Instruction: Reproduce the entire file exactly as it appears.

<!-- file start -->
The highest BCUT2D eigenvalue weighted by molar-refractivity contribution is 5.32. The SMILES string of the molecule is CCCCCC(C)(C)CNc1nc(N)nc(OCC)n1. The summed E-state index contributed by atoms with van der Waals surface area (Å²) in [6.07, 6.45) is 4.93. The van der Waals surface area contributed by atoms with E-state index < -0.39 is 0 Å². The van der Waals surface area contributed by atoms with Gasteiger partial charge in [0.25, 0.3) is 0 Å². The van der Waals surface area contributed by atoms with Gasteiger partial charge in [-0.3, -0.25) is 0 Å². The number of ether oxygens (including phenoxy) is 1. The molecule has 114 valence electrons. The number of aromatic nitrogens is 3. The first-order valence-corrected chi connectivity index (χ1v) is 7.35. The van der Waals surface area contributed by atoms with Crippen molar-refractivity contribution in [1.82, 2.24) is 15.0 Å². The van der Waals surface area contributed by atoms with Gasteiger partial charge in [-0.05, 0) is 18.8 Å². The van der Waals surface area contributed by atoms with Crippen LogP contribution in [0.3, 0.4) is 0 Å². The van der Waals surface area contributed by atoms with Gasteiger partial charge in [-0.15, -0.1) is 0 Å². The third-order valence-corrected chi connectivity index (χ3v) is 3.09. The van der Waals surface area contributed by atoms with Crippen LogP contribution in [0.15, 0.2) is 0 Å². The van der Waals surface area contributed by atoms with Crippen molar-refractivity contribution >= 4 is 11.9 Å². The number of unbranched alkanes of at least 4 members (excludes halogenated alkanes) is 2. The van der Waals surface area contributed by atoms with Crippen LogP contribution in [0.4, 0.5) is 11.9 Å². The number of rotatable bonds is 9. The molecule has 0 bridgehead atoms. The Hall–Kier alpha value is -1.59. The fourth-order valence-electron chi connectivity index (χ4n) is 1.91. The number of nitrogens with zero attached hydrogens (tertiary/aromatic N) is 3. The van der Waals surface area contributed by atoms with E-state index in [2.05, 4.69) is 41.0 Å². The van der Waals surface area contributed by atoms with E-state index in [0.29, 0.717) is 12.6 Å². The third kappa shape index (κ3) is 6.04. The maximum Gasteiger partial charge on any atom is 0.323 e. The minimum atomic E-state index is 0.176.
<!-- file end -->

The highest BCUT2D eigenvalue weighted by molar-refractivity contribution is 5.32. The SMILES string of the molecule is CCCCCC(C)(C)CNc1nc(N)nc(OCC)n1. The summed E-state index contributed by atoms with van der Waals surface area (Å²) in [6.07, 6.45) is 4.93. The van der Waals surface area contributed by atoms with E-state index < -0.39 is 0 Å². The van der Waals surface area contributed by atoms with Gasteiger partial charge in [0.25, 0.3) is 0 Å². The van der Waals surface area contributed by atoms with Gasteiger partial charge in [-0.3, -0.25) is 0 Å². The number of ether oxygens (including phenoxy) is 1. The molecule has 114 valence electrons. The number of aromatic nitrogens is 3. The first-order valence-corrected chi connectivity index (χ1v) is 7.35. The van der Waals surface area contributed by atoms with Crippen molar-refractivity contribution in [1.82, 2.24) is 15.0 Å². The van der Waals surface area contributed by atoms with Gasteiger partial charge in [-0.05, 0) is 18.8 Å². The van der Waals surface area contributed by atoms with Crippen LogP contribution in [0.3, 0.4) is 0 Å². The van der Waals surface area contributed by atoms with Gasteiger partial charge in [-0.15, -0.1) is 0 Å². The third-order valence-corrected chi connectivity index (χ3v) is 3.09. The van der Waals surface area contributed by atoms with Crippen LogP contribution in [0.15, 0.2) is 0 Å². The van der Waals surface area contributed by atoms with Crippen molar-refractivity contribution >= 4 is 11.9 Å². The number of unbranched alkanes of at least 4 members (excludes halogenated alkanes) is 2. The van der Waals surface area contributed by atoms with Crippen LogP contribution in [0.4, 0.5) is 11.9 Å². The number of rotatable bonds is 9. The molecule has 0 bridgehead atoms. The Hall–Kier alpha value is -1.59. The fourth-order valence-electron chi connectivity index (χ4n) is 1.91. The number of nitrogens with zero attached hydrogens (tertiary/aromatic N) is 3. The van der Waals surface area contributed by atoms with E-state index in [2.05, 4.69) is 41.0 Å². The van der Waals surface area contributed by atoms with E-state index in [0.29, 0.717) is 12.6 Å². The third kappa shape index (κ3) is 6.04. The maximum Gasteiger partial charge on any atom is 0.323 e. The minimum atomic E-state index is 0.176.